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Baseball co-dependence

Sea Of Springtime Wildflowers Spreads Across Southern California Photo by David McNew/Getty Images

It has been scientifically proven that winter and depression are significantly correlated. Some contract 'seasonal affective disorder' in the time immediately following the end of the World Series. Others persevere until the season deep days see Jack Frost reduce sunlight to morale crushing windows that test the souls of those bear like in synchronicity with the sun. It is in these condensed days that many gaze forward to the horizon in hopes of seeing the light of America's past time peeking its eyes promiscuously above the bleak and gray recess of the Kansas City skyline.

Whether coincidence, or not, baseball buds within two weeks of the weather predicting gopher; a prophecy of sorts for the oncoming months of daily baseball contests. As the grogginess of winter depression wears off, one must consider whether it is simply change of season that medicates the brain's frazzled synapses; or if there are other, greater forces at work that play on the human psyche.

Everyone deals with stress and worry that contributes to mental health deterioration. Family problems, deep hate of co-workers, a close one's death, financial issues, legal challenges, divorce, addiction, our refusal to convert to the metric system; just because a one armed kid lost a leg mining material for your cell phone doesn't make your struggles any less real.

The pain and anxiety of daily life can be tempered or exacerbated by the confluence of existence with outside influence. It is easy for one to feel a snowball effect when things are bad; seemingly every random occurrence of chance seems deeply averse to any positive outcome. Similarly, when there are beacons of light that present themselves, it is easier to deflect and not allow the sadness of life to metastasize into deeper affliction. These events present themselves in a wide variety of ways and it is often one's own perception that guides how they are recognized.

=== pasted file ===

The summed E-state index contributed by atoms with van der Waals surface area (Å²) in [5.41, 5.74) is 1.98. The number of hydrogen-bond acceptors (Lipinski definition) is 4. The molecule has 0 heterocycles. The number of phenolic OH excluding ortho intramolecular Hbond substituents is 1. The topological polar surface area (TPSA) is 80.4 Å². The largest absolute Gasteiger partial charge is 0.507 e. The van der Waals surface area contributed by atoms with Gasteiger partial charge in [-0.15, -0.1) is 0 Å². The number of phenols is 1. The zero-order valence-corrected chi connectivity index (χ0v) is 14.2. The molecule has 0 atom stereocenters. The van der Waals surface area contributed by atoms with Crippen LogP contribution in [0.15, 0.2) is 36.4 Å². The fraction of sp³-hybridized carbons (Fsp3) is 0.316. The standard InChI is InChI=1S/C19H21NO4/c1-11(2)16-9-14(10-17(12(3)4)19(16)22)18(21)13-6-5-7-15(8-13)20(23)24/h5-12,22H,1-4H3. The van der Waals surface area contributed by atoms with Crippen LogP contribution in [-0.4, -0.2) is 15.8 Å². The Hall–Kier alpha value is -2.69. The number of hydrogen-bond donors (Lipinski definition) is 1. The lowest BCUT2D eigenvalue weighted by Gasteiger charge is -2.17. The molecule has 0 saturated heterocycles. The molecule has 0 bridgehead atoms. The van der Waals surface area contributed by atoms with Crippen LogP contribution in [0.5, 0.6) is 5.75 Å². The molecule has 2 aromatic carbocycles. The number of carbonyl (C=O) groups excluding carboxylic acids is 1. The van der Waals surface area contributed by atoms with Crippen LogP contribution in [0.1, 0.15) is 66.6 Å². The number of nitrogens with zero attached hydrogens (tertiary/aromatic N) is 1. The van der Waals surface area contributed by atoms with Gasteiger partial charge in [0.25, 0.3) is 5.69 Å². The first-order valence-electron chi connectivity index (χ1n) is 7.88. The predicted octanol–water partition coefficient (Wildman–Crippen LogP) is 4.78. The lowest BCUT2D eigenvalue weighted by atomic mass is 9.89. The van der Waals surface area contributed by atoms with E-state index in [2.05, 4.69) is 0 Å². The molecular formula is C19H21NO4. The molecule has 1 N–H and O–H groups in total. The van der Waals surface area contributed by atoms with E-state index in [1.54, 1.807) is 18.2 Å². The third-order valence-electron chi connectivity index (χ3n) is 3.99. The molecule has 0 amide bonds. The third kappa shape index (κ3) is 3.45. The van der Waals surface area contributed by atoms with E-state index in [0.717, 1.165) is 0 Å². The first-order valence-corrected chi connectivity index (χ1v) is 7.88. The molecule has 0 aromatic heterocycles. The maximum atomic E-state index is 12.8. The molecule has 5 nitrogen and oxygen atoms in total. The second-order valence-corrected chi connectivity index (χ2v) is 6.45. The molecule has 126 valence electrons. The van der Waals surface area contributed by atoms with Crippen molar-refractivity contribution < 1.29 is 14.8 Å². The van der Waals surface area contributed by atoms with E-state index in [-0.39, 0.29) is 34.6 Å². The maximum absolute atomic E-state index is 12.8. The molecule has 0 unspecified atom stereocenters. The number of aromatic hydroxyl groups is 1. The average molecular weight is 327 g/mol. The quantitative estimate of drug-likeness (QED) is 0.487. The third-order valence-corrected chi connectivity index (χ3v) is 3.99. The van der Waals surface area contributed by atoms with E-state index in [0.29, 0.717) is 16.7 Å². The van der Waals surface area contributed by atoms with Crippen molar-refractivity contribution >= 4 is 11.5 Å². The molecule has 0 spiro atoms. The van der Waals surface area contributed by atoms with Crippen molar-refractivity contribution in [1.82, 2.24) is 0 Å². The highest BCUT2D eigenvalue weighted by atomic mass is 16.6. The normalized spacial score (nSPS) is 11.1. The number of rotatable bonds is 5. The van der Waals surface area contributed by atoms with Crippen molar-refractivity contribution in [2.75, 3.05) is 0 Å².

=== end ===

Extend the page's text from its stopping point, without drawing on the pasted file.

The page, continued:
There are people that don't like baseball; it is too slow...boring. For some, the monotony that keeps others from embracing the game is the very reason for the symbiotic relationship they have. There is a peaceful nature in knowing that 3 hours a day, six days a week; across many months will be filled by what possibly the greatest distraction in the history of the human condition.

Let us shed the frigid cloak of winter and rejoice as our orbit passes the midpoint between the Perihelion and Aphelion. The days ahead offer respite from the trudgery of actuality. Take a deep breath of baseball and exhale all of life's stress.

For three hours a day until long days turn to extended nights, may your mind and soul be in the best shape of their lives.